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Kingston FURY Renegade DDR5 7200 Review: A Top End Memory Kit for Getting More Frames

Kingston has sent us a kit of its new FURY Renegade DDR5 7200 for our review here in the site. Available locally at Kingston’s official store and priced at around Php 15,800.00 for the 32GB RGB memory kit, and Php 14,740 for the non RGB kit. It may be worth a lot, but remember, it is the only DDR5 7200 MT/s memory kit available (so far via Lazada and Shopee) locally. Also, they come in two colors: White and Black.

FURY Renegade DDR5 7200 Package and Looks

The FURY Renegade DDR5 7200 comes in a cardboard box, compared to the FURY Beast memory kits that only come in plastic blister packs. This definitely gives a more premium vibe and feel to the product. The front of the box presents the memory module’s color, which is the better looking (in my opinion) white and silver design with RGB lighting. A sticker of the specific model is posted in front. We’re reviewing the 7200MT/s 32GB kit of 2x16GB modules. It has support with FURY CTRL lighting software to create customized lighting profiles for the memory modules. Note: we are only reviewing one kit, it is actually much better if all memory slots are used to take advantage of the lighting setup.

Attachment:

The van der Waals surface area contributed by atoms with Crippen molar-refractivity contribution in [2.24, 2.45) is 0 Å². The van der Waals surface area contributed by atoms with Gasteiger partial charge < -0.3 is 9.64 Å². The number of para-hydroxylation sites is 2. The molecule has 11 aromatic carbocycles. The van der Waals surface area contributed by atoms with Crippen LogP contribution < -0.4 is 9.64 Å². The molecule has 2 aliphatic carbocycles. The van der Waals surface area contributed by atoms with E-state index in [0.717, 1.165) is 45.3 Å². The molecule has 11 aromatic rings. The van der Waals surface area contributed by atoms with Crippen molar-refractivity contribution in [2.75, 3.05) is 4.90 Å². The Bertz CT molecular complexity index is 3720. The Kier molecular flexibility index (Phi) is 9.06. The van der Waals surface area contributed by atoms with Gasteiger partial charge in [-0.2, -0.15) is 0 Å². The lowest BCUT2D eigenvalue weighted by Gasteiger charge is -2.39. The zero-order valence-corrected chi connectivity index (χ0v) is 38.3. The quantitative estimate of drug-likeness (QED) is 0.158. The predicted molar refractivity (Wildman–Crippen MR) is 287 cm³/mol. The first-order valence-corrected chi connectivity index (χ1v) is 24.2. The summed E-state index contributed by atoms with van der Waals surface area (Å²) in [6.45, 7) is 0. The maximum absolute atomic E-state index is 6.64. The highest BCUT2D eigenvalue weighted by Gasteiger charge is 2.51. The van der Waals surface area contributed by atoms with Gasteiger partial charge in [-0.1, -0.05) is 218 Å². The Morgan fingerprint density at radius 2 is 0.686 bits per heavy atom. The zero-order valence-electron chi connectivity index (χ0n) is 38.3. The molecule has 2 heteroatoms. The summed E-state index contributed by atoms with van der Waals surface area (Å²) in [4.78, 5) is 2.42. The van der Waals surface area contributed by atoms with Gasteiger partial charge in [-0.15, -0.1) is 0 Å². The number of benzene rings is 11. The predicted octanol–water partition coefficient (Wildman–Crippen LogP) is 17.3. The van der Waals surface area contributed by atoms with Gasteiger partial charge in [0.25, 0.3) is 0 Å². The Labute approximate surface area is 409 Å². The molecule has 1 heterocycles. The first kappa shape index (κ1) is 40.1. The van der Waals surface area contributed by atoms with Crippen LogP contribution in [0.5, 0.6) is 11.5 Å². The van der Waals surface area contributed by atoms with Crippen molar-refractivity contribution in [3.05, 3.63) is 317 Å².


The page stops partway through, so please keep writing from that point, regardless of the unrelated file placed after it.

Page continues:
As for the box’s rear, it has a product photo of all memory slots occupied with FURY Renegade modules to provide a glimpse of how a custom lighting setup looks utilizing FURY CTRL (see photos from COMPUTEX 2023 of how a full lighting setup is managed). Other stuff mentioned in the rear includes support for motherboard lighting systems from MSI, Gigabyte, ASUS and ASRock. Finally, the main focus is the product’s sticker/label at the lower right portion which gives more information about the memory module. The FURY Renegade DDR5 7200 has a timing of CL38-44-44 at 1.45v XMP. Which means it has a CAS latency of 38 and voltage setting of 1.45v on an XMP profile. That being said, we will need to customize the motherboard’s RAM setting to get the 7200MT/s experience using the XMP profile. Unfortunately, it doesn’t seem to be EXPO certified, BUT it still should work with AMD motherboards regardless.

As for the memory module, as mentioned before has a white/silver colorway with the silver accent evoking an exoskeleton like cover. Like I mentioned, I prefer this colorway than the black and silver, as it makes the silver too prominent, but as for having a white base color, silver seems to blend better.

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FURY Renegade DDR5 7200 Performance